“Last winter, I came into possession of the papers of an émigré psychiatrist who practiced in New York in the late 1940s and 1950s,” Janet Malcolm explains in an article in the New York Review of Books. Malcolm is describing a set of papers she found and used as both inspiration and materials for her collages. These works were exhibited in a show, Janet Malcolm: Free Associations, that ran through January 14, 2012, at Lori Bookstein Fine Art in New York City. This sentence was also posted in the gallery.

I was in New York at the time of the exhibition and am still kicking myself for missing it. The psychiatrist’s documents describe his intimate view of American immigrants in the 1940s and their thoughts and feelings. I find the use of these notes and typewritten words within the actual collages to be mesmerizing. These images viscerally stir me and I wish I had a catalog for my collection.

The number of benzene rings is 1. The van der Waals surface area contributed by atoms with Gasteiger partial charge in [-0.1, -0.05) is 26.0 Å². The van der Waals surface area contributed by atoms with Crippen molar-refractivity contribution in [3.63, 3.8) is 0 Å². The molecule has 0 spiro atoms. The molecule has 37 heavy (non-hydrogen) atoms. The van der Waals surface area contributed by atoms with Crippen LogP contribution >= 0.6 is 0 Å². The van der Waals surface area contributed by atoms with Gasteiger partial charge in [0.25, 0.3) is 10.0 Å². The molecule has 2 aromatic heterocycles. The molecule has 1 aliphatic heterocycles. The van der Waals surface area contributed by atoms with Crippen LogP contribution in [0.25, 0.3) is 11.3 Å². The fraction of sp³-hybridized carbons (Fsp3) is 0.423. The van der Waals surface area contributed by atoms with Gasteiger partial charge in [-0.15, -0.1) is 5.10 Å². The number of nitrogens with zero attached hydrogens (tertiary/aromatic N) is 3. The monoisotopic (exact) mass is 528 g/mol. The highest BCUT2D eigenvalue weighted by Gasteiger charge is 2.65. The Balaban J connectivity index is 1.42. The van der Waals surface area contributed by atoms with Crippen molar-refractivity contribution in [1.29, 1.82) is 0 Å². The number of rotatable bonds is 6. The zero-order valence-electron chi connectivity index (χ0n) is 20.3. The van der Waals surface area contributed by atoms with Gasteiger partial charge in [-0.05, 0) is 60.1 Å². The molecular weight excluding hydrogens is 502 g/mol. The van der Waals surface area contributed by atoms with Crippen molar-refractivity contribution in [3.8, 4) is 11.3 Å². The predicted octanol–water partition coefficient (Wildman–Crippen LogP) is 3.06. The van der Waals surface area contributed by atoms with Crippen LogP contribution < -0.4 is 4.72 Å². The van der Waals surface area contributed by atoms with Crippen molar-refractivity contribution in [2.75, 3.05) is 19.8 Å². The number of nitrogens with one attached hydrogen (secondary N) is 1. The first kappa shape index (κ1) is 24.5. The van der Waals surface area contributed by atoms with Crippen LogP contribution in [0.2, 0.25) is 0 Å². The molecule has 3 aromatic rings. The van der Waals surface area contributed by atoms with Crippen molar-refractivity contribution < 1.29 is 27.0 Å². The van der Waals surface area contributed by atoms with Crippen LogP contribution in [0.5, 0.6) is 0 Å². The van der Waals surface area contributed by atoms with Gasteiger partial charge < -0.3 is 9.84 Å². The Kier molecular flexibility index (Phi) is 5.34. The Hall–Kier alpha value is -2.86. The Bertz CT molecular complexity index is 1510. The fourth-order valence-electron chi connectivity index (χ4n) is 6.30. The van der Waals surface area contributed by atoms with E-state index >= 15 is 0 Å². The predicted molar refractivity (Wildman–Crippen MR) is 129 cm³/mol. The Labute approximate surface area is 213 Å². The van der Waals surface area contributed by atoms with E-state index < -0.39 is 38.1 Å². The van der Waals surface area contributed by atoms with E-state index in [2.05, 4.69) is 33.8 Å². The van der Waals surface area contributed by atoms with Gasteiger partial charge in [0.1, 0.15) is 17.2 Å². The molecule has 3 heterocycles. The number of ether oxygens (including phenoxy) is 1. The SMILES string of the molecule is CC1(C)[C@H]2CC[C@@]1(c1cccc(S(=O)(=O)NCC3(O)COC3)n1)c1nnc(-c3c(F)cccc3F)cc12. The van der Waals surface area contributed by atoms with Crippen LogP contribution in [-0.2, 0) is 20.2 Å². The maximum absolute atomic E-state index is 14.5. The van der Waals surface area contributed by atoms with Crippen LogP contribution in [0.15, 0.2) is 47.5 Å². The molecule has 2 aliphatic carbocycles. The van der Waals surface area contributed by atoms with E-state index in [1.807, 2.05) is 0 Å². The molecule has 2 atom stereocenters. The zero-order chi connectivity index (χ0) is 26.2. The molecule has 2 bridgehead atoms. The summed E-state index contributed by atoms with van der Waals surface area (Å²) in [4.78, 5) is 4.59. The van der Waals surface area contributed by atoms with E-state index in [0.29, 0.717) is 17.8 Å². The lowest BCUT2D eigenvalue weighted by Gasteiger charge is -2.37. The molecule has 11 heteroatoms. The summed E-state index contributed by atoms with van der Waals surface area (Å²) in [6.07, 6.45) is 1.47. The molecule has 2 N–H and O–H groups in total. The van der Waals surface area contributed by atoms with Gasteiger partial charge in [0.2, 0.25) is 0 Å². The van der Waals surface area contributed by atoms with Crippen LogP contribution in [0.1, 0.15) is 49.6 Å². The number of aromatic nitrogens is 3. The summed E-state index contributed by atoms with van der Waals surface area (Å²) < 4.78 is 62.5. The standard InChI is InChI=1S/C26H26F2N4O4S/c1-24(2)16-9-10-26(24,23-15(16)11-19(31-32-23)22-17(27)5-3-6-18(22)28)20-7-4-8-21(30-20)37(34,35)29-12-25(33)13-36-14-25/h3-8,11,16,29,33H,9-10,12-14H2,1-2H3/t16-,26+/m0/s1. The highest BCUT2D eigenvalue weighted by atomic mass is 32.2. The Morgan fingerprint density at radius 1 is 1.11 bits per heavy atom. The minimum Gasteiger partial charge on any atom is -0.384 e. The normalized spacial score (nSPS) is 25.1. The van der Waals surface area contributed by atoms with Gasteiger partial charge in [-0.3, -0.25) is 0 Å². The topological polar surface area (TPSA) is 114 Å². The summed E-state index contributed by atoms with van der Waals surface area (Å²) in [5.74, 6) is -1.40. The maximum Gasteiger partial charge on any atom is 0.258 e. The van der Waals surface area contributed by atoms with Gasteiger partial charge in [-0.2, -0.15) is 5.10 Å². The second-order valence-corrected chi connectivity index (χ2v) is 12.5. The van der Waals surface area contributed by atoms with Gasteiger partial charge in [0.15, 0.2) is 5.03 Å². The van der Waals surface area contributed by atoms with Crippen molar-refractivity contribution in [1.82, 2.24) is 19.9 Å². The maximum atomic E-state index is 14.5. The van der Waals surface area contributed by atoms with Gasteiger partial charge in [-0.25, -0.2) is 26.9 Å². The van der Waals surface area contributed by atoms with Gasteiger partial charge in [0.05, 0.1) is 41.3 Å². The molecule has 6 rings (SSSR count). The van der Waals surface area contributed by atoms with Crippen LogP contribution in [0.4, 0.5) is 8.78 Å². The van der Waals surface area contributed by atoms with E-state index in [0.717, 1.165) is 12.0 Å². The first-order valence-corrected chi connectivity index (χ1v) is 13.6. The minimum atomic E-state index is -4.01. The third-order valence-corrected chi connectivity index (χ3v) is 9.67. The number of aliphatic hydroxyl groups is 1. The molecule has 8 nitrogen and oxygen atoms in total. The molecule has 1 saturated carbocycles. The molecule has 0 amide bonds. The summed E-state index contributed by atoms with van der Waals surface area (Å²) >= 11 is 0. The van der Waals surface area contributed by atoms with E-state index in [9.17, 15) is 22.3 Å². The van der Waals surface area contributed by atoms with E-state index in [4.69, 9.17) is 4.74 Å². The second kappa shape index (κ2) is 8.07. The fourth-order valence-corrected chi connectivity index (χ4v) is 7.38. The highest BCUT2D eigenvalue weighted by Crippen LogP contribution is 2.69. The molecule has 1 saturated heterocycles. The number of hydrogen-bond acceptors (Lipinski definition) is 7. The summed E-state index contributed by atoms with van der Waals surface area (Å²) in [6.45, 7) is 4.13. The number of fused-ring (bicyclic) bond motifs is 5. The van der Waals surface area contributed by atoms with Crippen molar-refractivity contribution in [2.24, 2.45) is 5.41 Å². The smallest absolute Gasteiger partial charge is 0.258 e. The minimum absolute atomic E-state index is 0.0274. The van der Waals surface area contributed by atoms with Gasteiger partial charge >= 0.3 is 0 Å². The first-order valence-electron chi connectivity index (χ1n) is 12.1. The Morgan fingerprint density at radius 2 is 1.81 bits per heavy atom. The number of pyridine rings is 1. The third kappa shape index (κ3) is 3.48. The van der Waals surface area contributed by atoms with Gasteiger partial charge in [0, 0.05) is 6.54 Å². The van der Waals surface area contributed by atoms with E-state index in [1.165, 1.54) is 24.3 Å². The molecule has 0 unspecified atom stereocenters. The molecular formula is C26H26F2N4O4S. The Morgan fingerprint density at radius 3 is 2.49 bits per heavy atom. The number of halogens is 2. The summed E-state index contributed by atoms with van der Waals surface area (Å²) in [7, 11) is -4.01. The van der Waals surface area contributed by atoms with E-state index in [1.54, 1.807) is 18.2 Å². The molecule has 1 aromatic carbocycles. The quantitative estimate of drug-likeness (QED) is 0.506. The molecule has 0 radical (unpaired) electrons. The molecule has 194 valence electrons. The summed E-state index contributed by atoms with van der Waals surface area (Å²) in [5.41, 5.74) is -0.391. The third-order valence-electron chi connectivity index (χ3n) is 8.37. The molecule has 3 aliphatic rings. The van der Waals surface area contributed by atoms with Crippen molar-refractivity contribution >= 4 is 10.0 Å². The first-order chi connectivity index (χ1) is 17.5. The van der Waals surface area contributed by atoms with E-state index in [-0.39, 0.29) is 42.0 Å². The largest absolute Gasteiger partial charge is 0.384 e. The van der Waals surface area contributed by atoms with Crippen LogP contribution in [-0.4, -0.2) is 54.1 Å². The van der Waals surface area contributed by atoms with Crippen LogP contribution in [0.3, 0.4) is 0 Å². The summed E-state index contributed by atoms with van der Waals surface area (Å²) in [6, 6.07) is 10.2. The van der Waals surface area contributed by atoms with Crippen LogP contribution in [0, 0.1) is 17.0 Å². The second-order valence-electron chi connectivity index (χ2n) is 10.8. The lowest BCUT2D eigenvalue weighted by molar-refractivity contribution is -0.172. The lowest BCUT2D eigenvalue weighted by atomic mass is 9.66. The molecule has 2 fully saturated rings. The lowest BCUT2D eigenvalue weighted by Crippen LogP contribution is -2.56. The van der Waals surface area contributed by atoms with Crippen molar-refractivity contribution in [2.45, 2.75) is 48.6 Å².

Read Janet Malcolm’s text along at the New York Review of Books


/ closed eyes /

/ probably idealized image of father /

/ Tried to attribute it to an abstinence of about 3 weeks. /

P.S.: Congratulations to Linda Selby for being the winner of our BUST DIY Guide to Life Giveaway and THANK YOU to Julie for sending along a link to Janet Malcolm’s work.


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Click to read 3 comments
  1. Maria

    “as soon as she took it into her hand”!! “no beasty feelings” Hilarious! The collages are beautiful too – thanks for sharing Natalie. Can’t wait for your new book!

  2. Claudia B. Manley

    I have admired Janet Malcolm’s writing for years, and the collages are inspiring as I’ve been thinking about collage as well recently. It’s a shame there’s no catalogue although I wonder if they still have the brochure with an essay by Hilton Als available. Thanks for this bit of inspiration!